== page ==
Good writing and storytelling is foundational in every submission. I’ve been in publishing for many years and in a few minutes, I can read part of your writing and see if the writing and storytelling is there.
Throughout my writing life, I’ve been encouraging writers to gain this writing and storytelling skill not in the book area but in the magazine area of the market. It is easier and faster to work with the shorter form and you will likely reach more people than with a book.
If you have passed the hurdle of good writing, what other factors are important in your book submission? The one I want to emphasize today is your word count.
Recently got a novel submission from a New York agent who has not worked in the editorial area. I liked the writing and storytelling from these authors. It was unusual for this agent to submit something to me. I knew that it was likely she could not sell it anywhere else and that I was a last resort submission. Because I’ve worked in the editorial area of publishing for years, I could instantly spot the challenge of this submission: the word count. This novel was 213,000 words.
To be fair to this agent, she didn’t come from an editorial background. She probably has never focused on the importance of the word count and how that detail translates into the production costs of the book.
I knew instantly the word count would be a concern to my colleagues. I reached out to one of them for clarification. This colleague confirmed my suspicion about the projected size of this book. A 213,000 word novel will be 700 pages in a 6 x 9 format and have a retail price of $49.95 (Yes, $50). The sales for this book in this length are going to be dismal and it explains why another publisher had not decided to publish this book.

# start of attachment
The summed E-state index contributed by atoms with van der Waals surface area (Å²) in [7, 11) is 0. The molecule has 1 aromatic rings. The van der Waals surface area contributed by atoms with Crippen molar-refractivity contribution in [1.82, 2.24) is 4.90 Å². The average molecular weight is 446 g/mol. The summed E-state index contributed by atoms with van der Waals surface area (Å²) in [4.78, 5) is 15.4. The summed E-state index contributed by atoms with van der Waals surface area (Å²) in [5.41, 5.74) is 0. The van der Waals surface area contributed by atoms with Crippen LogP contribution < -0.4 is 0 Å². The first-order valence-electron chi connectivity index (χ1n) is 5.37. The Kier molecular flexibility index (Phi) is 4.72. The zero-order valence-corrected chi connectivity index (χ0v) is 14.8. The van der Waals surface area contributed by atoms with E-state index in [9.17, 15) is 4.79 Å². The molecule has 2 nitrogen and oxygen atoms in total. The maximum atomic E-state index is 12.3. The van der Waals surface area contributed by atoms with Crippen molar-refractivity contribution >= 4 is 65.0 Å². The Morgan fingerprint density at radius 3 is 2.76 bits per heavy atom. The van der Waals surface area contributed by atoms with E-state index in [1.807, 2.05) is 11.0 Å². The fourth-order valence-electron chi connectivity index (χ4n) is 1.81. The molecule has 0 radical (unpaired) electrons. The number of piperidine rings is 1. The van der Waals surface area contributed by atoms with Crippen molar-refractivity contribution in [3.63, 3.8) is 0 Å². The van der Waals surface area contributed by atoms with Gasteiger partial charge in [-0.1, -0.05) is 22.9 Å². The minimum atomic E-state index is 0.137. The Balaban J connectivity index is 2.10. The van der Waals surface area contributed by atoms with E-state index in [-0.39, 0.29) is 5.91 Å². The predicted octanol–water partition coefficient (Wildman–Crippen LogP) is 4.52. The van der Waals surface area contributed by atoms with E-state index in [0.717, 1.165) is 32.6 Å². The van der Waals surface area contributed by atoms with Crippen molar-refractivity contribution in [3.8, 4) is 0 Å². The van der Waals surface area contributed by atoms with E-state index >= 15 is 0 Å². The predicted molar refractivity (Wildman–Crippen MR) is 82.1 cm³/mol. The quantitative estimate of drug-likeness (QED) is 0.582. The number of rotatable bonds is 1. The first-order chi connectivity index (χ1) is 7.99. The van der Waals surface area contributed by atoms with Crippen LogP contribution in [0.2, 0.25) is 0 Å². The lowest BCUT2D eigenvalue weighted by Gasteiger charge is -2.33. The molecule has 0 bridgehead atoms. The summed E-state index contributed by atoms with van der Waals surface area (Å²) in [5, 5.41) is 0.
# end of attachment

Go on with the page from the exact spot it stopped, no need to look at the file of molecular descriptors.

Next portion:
I explained the details of my discovery to this agent and I recommended the authors find a couple of places in the story to halt the action and end the book. I suggested the single story be split into three 70,000 word books. Then the retail price could be normal and the page count would be much more attractive to the readership--which sells books.
There are some additional reasons for making such a shift. In recent years, the price of paper has increased and this increase drives the increases in the retail price for books. Also in terms of a trend, people are reading smaller and shorter books. These factors play into your pitch to a literary agent or an editor and your word count may be one of the deciding factors.
During a recent marathon pitch session with multiple authors, I spoke with several authors who had novels with a 200,000 word count. I encouraged them to divide their story into a smaller novel. To a person, they instantly responded the story had no division point and was one piece. It is a common experience that I’ve had with authors. They either are open to guidance, follow it and increase their possibility of success. Or they are doomed to search for some publisher or agent to take it and when that does not happen, they self-publish (with likely dismal sales). As an author, you either listen to experienced advice or reject it.
Whether you are aware of it or not, the word count is used to calculate the finished book size and this detail figures prominently into the decision. I wrote a different author last week with a 107,000 word book to see if he can divide his book into two (or hire an editor to help him). Our upper limit for fiction used to be 100,000 words but now it is closer to 80,000 because of the increased retail price. This author was open to my suggestion and even pointed out a natural place in the story for the division. I liked this author’s “coachable” attitude and passed this positive information along to my colleagues who are still in the throws of deciding whether to offer a contract or not to this author.
As editors and agents get increased submissions, even the smallest details like word count can be a reason to reject the author. It takes time to coach or explain to them the reasons for a smaller book. Rather than spend that time with the author (and maybe not succeed), it is easier to pass on it and press on to the next submission.
As you write your books, are you aware of the importance of the word count? Let me know in the comments below.
Labels: authors, book proposal, books, details, publishing, rejection, Terry Whalin, The Writing Life, Why Your Word Count Matters, word count